deterrence is a prescription for disaster.
The opposition should be co-opted to create a united front and there is
little doubt that Kadima supporters will demand that the party support
such a policy.
Our embassies must be instructed to inform all nations that we will
remain neither passive nor act with restraint. If Hamas continues
launching lethal missiles against our civilians, we will severely punish
them. We should emphasize that we seek quiet and stability on our
borders. But if our citizens are targeted once again, not by terrorist
splinter groups but by Hamas, which has exclusive jurisdiction over
Gaza, it will be made to pay a bitter price. We will resume targeted
assassinations and, while endeavoring to minimize civilian casualties,
will be obliged to inflict massive reprisals on its infrastructure.
WE MUST make it clear in advance that Israel will no longer adhere to
the tit-for-tat formula and that we will respond with overwhelming
force, not because we seek revenge but in order to deter future attacks.
This is not behaving disproportionately but is rather striving to
employ deterrence to protect our civilians and avoid a new full-scale
conflict. Such behavior is fully consistent with international law and
our obligation to defend our citizens from outright aggression.
The time to bite the bullet is now. If we fail to reinforce deterrence
immediately, the long-term price may be far more severe than any
worldwide condemnations that will result.
We will be adopting a moral position which will undoubtedly be condemned
by those with no love for Israel. But any country seeking to deny our
government the right to protect its civilians will stand exposed as
Ideally, this strategy may serve to stabilize the borders and avoid
another war. On the other hand, if Hamas has a desire for martyrdom, we
will be obliged to once again confront them full on. I am no military
strategist, but it would surely be preferable for us to face this
situation now, before Hamas manages to acquire more deadly weaponry that
will undoubtedly reach Gaza under a future Egyptian regime.
We would also be in a better position to confront the terrorists today,
prior to the stabilization of the new Arab governments – which are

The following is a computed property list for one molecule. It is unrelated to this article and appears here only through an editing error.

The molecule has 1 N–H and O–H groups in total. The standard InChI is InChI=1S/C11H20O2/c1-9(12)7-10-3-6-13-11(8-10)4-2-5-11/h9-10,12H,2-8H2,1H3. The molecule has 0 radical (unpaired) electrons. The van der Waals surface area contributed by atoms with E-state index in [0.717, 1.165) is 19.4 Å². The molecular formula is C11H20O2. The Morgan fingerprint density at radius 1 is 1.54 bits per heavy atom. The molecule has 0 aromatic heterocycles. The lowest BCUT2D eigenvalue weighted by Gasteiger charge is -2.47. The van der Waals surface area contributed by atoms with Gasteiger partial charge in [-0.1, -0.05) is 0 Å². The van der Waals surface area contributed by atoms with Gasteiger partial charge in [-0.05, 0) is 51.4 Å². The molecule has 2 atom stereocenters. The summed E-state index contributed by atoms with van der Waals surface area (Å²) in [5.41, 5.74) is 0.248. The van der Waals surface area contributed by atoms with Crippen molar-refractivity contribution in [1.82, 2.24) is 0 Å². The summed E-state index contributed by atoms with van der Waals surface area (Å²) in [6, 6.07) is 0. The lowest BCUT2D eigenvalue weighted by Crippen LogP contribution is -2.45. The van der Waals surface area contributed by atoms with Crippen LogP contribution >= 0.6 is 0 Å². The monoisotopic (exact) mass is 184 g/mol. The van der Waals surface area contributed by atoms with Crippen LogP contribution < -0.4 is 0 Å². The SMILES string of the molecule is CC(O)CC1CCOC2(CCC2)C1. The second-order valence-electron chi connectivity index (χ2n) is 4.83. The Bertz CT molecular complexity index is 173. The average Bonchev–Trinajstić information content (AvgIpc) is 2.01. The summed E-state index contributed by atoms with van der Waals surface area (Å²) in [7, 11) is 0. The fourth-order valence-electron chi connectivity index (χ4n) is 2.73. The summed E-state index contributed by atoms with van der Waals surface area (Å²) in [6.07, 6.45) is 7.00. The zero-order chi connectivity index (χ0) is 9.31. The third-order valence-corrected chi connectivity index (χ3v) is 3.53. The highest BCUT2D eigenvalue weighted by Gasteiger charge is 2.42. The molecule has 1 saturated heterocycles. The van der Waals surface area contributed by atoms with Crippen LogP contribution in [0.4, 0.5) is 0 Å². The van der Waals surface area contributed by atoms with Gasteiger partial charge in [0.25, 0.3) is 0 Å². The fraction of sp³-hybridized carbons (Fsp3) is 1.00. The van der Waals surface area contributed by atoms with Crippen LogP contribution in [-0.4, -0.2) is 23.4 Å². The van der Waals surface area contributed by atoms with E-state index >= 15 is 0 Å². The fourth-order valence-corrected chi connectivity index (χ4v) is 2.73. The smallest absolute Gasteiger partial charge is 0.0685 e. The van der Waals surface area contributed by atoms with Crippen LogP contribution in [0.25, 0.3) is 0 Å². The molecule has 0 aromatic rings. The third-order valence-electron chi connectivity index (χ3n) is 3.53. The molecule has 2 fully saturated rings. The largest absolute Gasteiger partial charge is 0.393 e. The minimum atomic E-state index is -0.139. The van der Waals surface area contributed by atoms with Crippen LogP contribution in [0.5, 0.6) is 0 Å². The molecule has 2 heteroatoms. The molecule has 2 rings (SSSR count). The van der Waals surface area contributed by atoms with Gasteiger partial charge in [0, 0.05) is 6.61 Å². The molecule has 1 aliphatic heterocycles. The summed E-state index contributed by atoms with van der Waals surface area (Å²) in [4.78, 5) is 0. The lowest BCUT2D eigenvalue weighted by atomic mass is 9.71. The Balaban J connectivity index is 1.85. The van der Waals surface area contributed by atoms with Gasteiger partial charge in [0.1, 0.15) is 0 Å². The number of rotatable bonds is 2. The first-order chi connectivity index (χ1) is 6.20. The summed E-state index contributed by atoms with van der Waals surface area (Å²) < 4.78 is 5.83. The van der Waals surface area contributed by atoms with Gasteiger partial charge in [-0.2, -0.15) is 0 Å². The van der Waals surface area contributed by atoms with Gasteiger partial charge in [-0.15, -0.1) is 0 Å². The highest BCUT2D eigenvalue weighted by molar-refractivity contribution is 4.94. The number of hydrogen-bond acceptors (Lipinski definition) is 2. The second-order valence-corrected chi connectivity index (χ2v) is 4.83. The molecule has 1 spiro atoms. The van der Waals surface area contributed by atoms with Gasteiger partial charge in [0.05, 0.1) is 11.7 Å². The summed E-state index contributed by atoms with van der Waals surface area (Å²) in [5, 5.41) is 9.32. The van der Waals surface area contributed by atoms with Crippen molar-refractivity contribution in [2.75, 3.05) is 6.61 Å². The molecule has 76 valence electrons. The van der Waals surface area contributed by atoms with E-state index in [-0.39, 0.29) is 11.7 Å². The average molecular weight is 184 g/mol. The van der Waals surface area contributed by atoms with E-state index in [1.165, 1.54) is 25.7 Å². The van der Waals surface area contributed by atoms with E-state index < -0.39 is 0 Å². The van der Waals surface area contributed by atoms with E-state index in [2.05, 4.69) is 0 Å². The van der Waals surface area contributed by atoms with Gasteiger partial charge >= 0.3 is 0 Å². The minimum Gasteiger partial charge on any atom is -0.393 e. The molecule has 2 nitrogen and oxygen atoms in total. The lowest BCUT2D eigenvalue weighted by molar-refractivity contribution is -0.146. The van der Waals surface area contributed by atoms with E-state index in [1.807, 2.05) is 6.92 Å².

likely to be even more hostile to us than their predecessors.
A short response to Rabbi Marc Schneier
Contrary to Rabbi Schneier’s
, I support Muslim-Jewish dialogue – with the caveat that the
Muslim partner is willing to unequivocally condemn terror and global
Yet Schneier’s principal partner and sponsor is Russell Simmons, the
hip-hop mogul who idolizes Louis Farrakhan, the vile anti-Semitic leader
of the Nation of Islam.
Schneier boasts of his association with the Islamic Society of North
America [ISNA]. He fails to mention that it was founded by members of
the Muslim Brotherhood, has a long history of promoting fundamentalism
and anti-Semitism, and remains an unindicted coconspirator for financing
Of late, ISNA portrays itself as moderate, and occasionally issues
statements condemning terrorist excesses. Yet at its conference it
featured speakers spewing anti-Semitism, supporting Hezbollah and
endorsing books which compared Israelis with Nazis, backed Hamas and
promoted the Protocols of the Elders of Zion.
This body essentially represents a component of the Wahhabi lobby in the
US. It should not qualify as a body with which any reputable Jewish
leader should be associated, and it is thus a disgrace that Schneier
lends his name to legitimizing such an organization.
Schneier alleges that he enjoys the support of the World Jewish
Congress. Yet the WJC secretarygeneral Michael Schneider informs me that
Schneier was notified that he could not speak on behalf of the WJC at
the New York demonstration against Peter King’s proposed public hearings
on radicalization of the Muslim community in the US. The WJC also
declined to join his board, and does not fund him.
When Schneier proclaims “today I am a Muslim too,” the least he should
do is call on his Muslim associates to condemn the anti-Semitism,
persecution, murder, religious cleansing and denial of human rights to
non-Muslims that prevail in many Islamic states.